All of a sudden, it was like I'd woken up from a dream. For a few days I couldn't quite pinpoint what was different, except that suddenly I was realizing how long it'd been since I'd, say, changed the Brita filter or cleaned the shower. Suddenly it seemed like everything was a mess.
I was washing what felt like my millionth dish the other night when it finally struck me what had made me begin to inspect my general surroundings more closely once I was home from work of late.It had all started, I realized,on Friday, October 16. The Yankees and the Angels were kicking off the ALCS in the Bronx, and I decided, at the last minute, that I'd sit this one out.
It's obviously against my religion to root for the Yankees, but I couldn't quite root for the Angels. I wasn't even feeling particularly bitter about the division series--the Sox were playing too badly for that--it's just that I don't like them, or some of their fans.
The team sometimes remind me of the San Diego Chargers -- when they've lost in the playoffs against Boston, it's always about someone else, and a few of them have to let everybody know about it. Legitimate gripes with umpires are one thing (though you lose me at the league-wide conspiracies), but let's just say I don't think you make yourself look good, no matter what sport you're playing, when you insist to the press postgame that the better team lost.
As for the fans, I also think that allegations of cheating--open, bald-faced cheating of a kind uncommon since the presidency of Woodrow Wilson--based on a few seconds' worth of video of your opponent from a bad angle, is not something that's going to make you look very good.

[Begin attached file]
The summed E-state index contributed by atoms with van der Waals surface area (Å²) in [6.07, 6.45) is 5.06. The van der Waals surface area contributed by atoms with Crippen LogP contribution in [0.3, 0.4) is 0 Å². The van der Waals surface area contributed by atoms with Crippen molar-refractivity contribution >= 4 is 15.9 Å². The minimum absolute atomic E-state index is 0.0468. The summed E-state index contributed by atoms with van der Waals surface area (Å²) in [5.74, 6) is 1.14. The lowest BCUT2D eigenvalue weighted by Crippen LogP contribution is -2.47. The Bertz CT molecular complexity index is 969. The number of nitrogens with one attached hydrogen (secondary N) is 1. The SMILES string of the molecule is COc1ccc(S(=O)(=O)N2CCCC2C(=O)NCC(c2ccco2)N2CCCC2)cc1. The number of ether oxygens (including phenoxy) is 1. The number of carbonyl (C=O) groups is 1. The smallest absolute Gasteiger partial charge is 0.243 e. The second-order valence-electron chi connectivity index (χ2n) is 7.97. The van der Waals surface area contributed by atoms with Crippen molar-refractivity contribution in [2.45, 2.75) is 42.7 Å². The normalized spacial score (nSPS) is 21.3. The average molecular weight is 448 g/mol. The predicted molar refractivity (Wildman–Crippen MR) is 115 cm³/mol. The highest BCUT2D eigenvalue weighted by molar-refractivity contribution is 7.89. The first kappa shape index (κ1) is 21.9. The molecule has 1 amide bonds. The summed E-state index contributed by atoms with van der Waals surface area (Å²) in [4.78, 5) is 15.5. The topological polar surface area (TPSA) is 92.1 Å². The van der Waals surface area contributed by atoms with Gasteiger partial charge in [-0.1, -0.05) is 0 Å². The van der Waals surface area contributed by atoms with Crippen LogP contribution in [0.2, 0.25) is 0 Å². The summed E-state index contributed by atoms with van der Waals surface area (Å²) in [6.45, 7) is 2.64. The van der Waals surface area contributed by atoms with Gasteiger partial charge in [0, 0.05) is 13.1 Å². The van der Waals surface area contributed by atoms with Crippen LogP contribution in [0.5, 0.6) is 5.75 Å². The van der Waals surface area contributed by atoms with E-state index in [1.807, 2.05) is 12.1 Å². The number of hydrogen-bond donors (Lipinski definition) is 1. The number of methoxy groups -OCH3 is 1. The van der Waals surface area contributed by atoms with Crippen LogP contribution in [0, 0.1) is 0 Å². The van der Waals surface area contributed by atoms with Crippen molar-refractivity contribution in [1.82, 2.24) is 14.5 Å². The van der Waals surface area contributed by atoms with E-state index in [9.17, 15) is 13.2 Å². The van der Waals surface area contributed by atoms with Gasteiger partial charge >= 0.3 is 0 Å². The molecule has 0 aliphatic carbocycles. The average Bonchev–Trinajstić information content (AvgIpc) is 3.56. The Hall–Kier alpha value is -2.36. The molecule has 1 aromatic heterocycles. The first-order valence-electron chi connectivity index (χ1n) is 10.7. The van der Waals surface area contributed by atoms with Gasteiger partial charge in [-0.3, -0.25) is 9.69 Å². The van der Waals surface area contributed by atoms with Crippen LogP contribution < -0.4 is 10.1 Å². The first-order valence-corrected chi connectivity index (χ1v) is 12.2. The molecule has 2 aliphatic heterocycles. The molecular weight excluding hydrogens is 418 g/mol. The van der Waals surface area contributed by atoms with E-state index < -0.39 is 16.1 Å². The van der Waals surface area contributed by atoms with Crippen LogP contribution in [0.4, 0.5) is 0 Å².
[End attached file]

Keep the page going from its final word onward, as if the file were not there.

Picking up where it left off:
Yes, I know that first example was last year. Yes, I know I'm in a glass house as a Boston fan talking about being a sore loser. I honestly didn't even feel like having that argument, if anybody even cared to have it. I needed a break.
Next thing I knew, I was scrubbing floors. Watching back episodes of It's Always Sunny in Philadelphia and The Colbert Report on the ol' TiVo. Processing photos. Many photos. It's amazing what you suddenly remember about your life when you're not watching baseball.
I mainly absorbed the ALCS by Google Reader osmosis. I know about A-Rod becoming a true Yankee and then elbowing Erick Aybar in the grundle heading in to second base. I feel I've caught up on the important highlights.
So now here we are, and this World Series...well, that one's pretty easy. But not just because The Phillies are "whoever's playing the Yankees".
In fact, even though it's the Yankees, for a brief moment, I wondered if there wasn't something vaguely disloyal about rooting for the NL, according to a kind of abstract hierarchy of rooting interests (I have been able to bring myself, with some retching, to root for Derek Jeter during All-Star Games based on this same set of principles).
But there's no way I can not root for Pedro, no way I can not watch to see if he has one more great performance left in him, even if it's more like "Who's your granddaddy?" now.
Tonight, watching the broad-shouldered and businesslike Cliff Lee pitch a one-run complete game, languidly gloving a popup in the sixth, smiling and shrugging after an uncanny behind-the-back catch in the bottom of the eighth, and Charlie Manuel cursing at the umpires from the dugout on any number of farcical calls, I decided I truly like the Phillies. There's something old-fashioned about them, the solid primary colors of their uniforms, the crusty manager and the baby-faced Chase Utley rounding the bases.
Go Phillies. Go Pedro. The Yankees must not win. And the rest of the chores can wait.